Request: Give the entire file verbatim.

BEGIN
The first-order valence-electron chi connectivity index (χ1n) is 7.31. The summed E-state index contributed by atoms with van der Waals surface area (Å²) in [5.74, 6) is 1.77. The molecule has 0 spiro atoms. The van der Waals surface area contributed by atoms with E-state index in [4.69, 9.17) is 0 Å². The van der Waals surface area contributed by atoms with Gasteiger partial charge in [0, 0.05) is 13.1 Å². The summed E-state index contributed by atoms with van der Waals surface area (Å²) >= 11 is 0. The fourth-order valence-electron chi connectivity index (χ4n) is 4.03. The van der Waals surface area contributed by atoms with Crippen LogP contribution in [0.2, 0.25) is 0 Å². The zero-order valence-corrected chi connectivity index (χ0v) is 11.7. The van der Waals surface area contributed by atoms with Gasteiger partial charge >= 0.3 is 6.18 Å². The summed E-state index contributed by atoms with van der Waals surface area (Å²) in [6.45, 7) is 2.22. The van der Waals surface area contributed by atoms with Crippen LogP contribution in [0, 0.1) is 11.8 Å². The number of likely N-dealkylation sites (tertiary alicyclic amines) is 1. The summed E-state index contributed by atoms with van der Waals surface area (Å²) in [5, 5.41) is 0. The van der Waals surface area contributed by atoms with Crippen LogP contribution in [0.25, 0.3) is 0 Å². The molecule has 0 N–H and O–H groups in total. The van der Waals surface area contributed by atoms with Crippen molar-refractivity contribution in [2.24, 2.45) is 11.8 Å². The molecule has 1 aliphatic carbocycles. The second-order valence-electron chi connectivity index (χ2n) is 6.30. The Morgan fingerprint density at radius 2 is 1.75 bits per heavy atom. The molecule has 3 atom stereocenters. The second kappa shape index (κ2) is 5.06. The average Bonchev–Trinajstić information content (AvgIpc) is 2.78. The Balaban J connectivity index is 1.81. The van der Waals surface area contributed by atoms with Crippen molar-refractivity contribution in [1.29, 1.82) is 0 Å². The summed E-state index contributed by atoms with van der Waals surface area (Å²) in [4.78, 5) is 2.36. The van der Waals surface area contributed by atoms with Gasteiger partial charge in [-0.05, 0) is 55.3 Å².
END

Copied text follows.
The first-order valence-electron chi connectivity index (χ1n) is 7.31. The summed E-state index contributed by atoms with van der Waals surface area (Å²) in [5.74, 6) is 1.77. The molecule has 0 spiro atoms. The van der Waals surface area contributed by atoms with E-state index in [4.69, 9.17) is 0 Å². The van der Waals surface area contributed by atoms with Gasteiger partial charge in [0, 0.05) is 13.1 Å². The summed E-state index contributed by atoms with van der Waals surface area (Å²) >= 11 is 0. The fourth-order valence-electron chi connectivity index (χ4n) is 4.03. The van der Waals surface area contributed by atoms with Crippen LogP contribution in [0.2, 0.25) is 0 Å². The zero-order valence-corrected chi connectivity index (χ0v) is 11.7. The van der Waals surface area contributed by atoms with Gasteiger partial charge >= 0.3 is 6.18 Å². The summed E-state index contributed by atoms with van der Waals surface area (Å²) in [6.45, 7) is 2.22. The van der Waals surface area contributed by atoms with Crippen LogP contribution in [0, 0.1) is 11.8 Å². The number of likely N-dealkylation sites (tertiary alicyclic amines) is 1. The summed E-state index contributed by atoms with van der Waals surface area (Å²) in [5, 5.41) is 0. The van der Waals surface area contributed by atoms with Crippen LogP contribution in [0.25, 0.3) is 0 Å². The molecule has 0 N–H and O–H groups in total. The van der Waals surface area contributed by atoms with Crippen molar-refractivity contribution in [2.24, 2.45) is 11.8 Å². The molecule has 1 aliphatic carbocycles. The second-order valence-electron chi connectivity index (χ2n) is 6.30. The Morgan fingerprint density at radius 2 is 1.75 bits per heavy atom. The molecule has 3 atom stereocenters. The second kappa shape index (κ2) is 5.06. The average Bonchev–Trinajstić information content (AvgIpc) is 2.78. The Balaban J connectivity index is 1.81. The van der Waals surface area contributed by atoms with Crippen molar-refractivity contribution in [1.29, 1.82) is 0 Å². The summed E-state index contributed by atoms with van der Waals surface area (Å²) in [4.78, 5) is 2.36. The van der Waals surface area contributed by atoms with Gasteiger partial charge in [-0.05, 0) is 55.3 Å².